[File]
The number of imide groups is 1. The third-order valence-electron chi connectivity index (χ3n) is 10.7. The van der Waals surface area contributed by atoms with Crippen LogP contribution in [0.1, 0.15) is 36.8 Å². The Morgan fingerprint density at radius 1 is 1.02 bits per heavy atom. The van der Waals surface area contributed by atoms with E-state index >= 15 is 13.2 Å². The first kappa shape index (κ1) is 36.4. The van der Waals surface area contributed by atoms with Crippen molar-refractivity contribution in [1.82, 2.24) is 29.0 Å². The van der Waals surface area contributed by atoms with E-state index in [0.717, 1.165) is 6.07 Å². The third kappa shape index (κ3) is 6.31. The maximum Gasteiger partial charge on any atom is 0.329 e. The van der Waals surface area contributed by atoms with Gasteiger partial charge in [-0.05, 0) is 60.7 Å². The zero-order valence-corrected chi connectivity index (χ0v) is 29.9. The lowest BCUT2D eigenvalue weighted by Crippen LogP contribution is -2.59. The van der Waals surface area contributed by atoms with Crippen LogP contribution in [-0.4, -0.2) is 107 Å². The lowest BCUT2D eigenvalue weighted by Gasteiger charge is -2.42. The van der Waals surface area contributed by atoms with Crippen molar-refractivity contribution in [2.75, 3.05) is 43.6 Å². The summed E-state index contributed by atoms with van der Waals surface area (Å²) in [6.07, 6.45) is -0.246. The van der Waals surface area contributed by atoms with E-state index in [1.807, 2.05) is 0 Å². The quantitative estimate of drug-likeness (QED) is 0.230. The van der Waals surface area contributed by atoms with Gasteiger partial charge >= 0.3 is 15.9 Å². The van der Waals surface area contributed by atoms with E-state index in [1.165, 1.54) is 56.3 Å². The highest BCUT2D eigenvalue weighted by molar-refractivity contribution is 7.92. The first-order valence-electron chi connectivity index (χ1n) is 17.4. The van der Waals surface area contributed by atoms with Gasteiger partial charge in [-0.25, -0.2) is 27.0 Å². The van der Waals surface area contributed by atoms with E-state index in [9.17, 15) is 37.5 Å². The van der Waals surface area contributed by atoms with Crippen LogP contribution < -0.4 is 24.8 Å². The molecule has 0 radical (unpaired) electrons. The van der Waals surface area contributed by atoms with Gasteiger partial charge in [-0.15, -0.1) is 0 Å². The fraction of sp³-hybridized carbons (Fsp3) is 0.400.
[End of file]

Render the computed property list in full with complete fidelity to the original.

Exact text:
The number of imide groups is 1. The third-order valence-electron chi connectivity index (χ3n) is 10.7. The van der Waals surface area contributed by atoms with Crippen LogP contribution in [0.1, 0.15) is 36.8 Å². The Morgan fingerprint density at radius 1 is 1.02 bits per heavy atom. The van der Waals surface area contributed by atoms with E-state index >= 15 is 13.2 Å². The first kappa shape index (κ1) is 36.4. The van der Waals surface area contributed by atoms with Crippen molar-refractivity contribution in [1.82, 2.24) is 29.0 Å². The van der Waals surface area contributed by atoms with E-state index in [0.717, 1.165) is 6.07 Å². The third kappa shape index (κ3) is 6.31. The maximum Gasteiger partial charge on any atom is 0.329 e. The van der Waals surface area contributed by atoms with Gasteiger partial charge in [-0.05, 0) is 60.7 Å². The zero-order valence-corrected chi connectivity index (χ0v) is 29.9. The lowest BCUT2D eigenvalue weighted by Crippen LogP contribution is -2.59. The van der Waals surface area contributed by atoms with Crippen LogP contribution in [-0.4, -0.2) is 107 Å². The lowest BCUT2D eigenvalue weighted by Gasteiger charge is -2.42. The van der Waals surface area contributed by atoms with Crippen molar-refractivity contribution in [2.75, 3.05) is 43.6 Å². The summed E-state index contributed by atoms with van der Waals surface area (Å²) in [6.07, 6.45) is -0.246. The van der Waals surface area contributed by atoms with E-state index in [1.807, 2.05) is 0 Å². The quantitative estimate of drug-likeness (QED) is 0.230. The van der Waals surface area contributed by atoms with Gasteiger partial charge >= 0.3 is 15.9 Å². The van der Waals surface area contributed by atoms with E-state index in [1.165, 1.54) is 56.3 Å². The highest BCUT2D eigenvalue weighted by molar-refractivity contribution is 7.92. The first-order valence-electron chi connectivity index (χ1n) is 17.4. The van der Waals surface area contributed by atoms with Gasteiger partial charge in [-0.25, -0.2) is 27.0 Å². The van der Waals surface area contributed by atoms with E-state index in [9.17, 15) is 37.5 Å². The van der Waals surface area contributed by atoms with Crippen LogP contribution < -0.4 is 24.8 Å². The molecule has 0 radical (unpaired) electrons. The van der Waals surface area contributed by atoms with Gasteiger partial charge in [-0.15, -0.1) is 0 Å². The fraction of sp³-hybridized carbons (Fsp3) is 0.400.